Die With Zero

Our family skipped Christmas this year. I first realized that when I returned from Hawaii on January 6. White twinkle and icicle lights strung from guttering sparkled in the chilly evening air. Multi-colored mini bulbs wrapped around shrubs and trees glowed in snow covered yards.

Except at our home. Our flight had departed from Minneapolis on December 16th. Jody and I had decided to not put up any holiday lights. Not even an artificial Christmas tree. Decorations stayed stored in the garage rafters.

In Whalers Village on Maui, we had our picture taken in front of the Christmas tree and noticed the island-style holiday decorations adorning hotel fronts.

On Christmas day there weren’t any presents. Instead, each person was to buy a $20 gift in Hawaii for the steal, switch, gift exchange dice game.

Our Hawaii experience was the gift: surf lessons, visiting a cat sanctuary on the island of Lanai, glass blowing, ATV tour, whale watching, hang gliding, a luau, and most important, being together.

Absent was any questioning if there were going to be Christmas presents. Absent was the stress of gift buying. Absent for me was any depression or negative feelings from past memories of the holidays.

It was after our trip that I started reading Die With Zero, written by Bill Perkins.

The premise of the book is to maximize your life enjoyment rather than on maximizing your wealth. Focus on generating memorable life experiences. Live life to the fullest. Don’t wait until you’re too old to be able to enjoy doing things.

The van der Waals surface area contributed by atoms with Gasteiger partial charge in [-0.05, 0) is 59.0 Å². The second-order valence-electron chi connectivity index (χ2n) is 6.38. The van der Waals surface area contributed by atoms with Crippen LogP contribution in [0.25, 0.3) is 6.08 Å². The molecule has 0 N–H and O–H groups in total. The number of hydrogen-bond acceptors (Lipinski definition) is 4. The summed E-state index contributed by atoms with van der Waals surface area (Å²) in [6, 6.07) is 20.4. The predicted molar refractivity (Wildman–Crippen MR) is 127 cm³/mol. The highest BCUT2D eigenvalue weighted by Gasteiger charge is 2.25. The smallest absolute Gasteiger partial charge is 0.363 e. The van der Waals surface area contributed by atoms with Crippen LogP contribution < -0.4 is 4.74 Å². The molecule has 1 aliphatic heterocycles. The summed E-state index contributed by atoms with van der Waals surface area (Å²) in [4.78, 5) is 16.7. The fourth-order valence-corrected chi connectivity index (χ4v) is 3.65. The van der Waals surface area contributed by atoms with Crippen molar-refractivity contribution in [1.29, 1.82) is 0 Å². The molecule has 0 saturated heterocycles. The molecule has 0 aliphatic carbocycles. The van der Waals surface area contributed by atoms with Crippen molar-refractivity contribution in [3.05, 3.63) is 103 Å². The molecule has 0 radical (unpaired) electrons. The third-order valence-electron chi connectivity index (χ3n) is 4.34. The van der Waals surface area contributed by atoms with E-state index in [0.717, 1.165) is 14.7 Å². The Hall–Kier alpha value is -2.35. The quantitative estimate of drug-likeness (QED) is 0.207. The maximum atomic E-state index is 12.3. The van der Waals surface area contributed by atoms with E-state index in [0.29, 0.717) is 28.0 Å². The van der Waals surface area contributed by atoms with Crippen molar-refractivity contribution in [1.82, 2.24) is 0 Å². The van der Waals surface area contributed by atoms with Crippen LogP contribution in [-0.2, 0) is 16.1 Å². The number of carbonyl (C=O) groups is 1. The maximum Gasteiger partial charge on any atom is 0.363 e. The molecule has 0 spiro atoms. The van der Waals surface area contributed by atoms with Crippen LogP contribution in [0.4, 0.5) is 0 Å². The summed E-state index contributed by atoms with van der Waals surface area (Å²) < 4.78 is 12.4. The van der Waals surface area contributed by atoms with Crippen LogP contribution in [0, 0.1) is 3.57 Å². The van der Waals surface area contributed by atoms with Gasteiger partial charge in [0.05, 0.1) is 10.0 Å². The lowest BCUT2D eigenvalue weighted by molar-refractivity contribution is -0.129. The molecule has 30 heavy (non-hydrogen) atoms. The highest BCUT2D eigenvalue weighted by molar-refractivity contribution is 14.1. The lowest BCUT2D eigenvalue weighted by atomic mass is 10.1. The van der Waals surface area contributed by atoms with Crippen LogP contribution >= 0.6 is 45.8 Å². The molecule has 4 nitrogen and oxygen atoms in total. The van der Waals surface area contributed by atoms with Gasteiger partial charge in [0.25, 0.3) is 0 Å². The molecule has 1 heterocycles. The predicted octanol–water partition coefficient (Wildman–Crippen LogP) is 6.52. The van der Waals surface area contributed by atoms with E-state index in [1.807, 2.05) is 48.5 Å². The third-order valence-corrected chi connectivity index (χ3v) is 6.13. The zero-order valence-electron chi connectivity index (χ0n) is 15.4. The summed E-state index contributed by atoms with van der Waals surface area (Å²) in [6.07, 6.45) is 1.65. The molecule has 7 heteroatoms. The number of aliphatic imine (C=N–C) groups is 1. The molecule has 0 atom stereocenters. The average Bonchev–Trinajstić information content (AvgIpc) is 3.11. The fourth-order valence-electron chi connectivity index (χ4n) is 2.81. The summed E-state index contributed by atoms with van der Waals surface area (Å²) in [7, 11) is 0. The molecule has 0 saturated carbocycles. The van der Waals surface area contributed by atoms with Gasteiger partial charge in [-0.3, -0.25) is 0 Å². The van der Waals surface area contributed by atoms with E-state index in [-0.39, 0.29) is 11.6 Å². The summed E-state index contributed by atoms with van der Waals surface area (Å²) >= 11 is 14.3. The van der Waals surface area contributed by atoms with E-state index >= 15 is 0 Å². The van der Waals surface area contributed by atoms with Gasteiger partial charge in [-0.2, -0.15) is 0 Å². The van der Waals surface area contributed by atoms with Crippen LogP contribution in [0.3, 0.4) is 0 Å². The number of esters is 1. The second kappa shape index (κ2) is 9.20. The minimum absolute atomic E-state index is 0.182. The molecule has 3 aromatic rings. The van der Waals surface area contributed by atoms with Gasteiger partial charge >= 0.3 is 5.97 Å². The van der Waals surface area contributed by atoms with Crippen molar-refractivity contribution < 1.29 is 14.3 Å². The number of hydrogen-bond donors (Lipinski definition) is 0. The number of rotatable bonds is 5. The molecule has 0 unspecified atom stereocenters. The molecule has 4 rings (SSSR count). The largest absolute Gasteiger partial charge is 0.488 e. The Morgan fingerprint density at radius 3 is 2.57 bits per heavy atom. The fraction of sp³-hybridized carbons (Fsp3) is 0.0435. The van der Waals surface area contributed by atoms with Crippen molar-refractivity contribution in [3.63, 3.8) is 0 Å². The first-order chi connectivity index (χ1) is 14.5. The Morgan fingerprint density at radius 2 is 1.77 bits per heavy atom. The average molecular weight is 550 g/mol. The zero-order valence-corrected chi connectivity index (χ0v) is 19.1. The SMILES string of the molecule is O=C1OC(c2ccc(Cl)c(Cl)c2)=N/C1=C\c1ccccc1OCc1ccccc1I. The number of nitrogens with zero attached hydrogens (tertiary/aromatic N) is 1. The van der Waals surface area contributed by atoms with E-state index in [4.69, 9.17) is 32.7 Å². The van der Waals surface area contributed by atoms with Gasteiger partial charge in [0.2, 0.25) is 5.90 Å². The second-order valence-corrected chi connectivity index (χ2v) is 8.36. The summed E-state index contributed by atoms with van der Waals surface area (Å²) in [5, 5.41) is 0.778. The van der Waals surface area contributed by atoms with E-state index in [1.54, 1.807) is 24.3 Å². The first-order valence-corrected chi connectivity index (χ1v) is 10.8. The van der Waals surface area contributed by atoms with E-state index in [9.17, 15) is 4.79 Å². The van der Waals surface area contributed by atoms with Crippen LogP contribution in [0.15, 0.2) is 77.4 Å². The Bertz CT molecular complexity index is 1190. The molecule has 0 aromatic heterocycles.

Jody and I have taken many vacation trips with Juan and Crystel. I’ve included activities that we haven’t done before. We invite their friends. We generate memories.

I was so taken by this book that I purchased one for Jody, Juan, and Crystel. This summer we are planning on returning to Guatemala. Crystel and I will do a month-long homestay and attend Spanish school. Jody, Juan and his girlfriend will join us for the 5th week. We will visit with both birth families. Juan will introduce his girlfriend to his birth mom. All of us will revisit the best of Guatemala. (We’ve vacationed in Guatemala five times).

Juan’s 21st birthday is in July. Crystel’s 21st birthday in September. Their gift will be our Guatemala experience.

Jody and I are planning to hike across Spain in the spring of 2024 (before I forget any Spanish). We’ll check in with the kids from time to time. We wouldn’t want them to worry. I view my age from 65-75 as being the healthiest for hiking, traveling, and seeing the country. If we don’t have the kid’s inheritance spent (the book says that optimal age for receiving inheritance is between ages 26-35) – Juan and Crystel will be at the prime age for receiving our inheritance when we finally start to slow down.

There are a lot of holidays to skip between now and then. Many adventures, experiences, and memories to generate.

This entry was posted in inheritance, Life Enjoyment and tagged , by Elizabeth di Grazia. Bookmark the permalink.

About Elizabeth di Grazia

An artist, I follow the nudge inside of me. This nudge led me to write Peace Corps stories, find the front door to the Loft, and to graduate from Hamline’s MFA program. The story that became my thesis for Hamline is woven into my book manuscript: HOUSE OF FIRE: From the Ashes, A Family, a memoir of healing and redemption. It’s a story about family. And a story about love–for my partner Jody and the son and daughter we adopted from Guatemala. Most days, I can be found working as a Human Resource Manager for a foundry in Minneapolis. When I am not at the foundry I may be volunteering as a Police Reserve Officer for Richfield, MN or kicking butt at Kor Am Tae Kwon Do.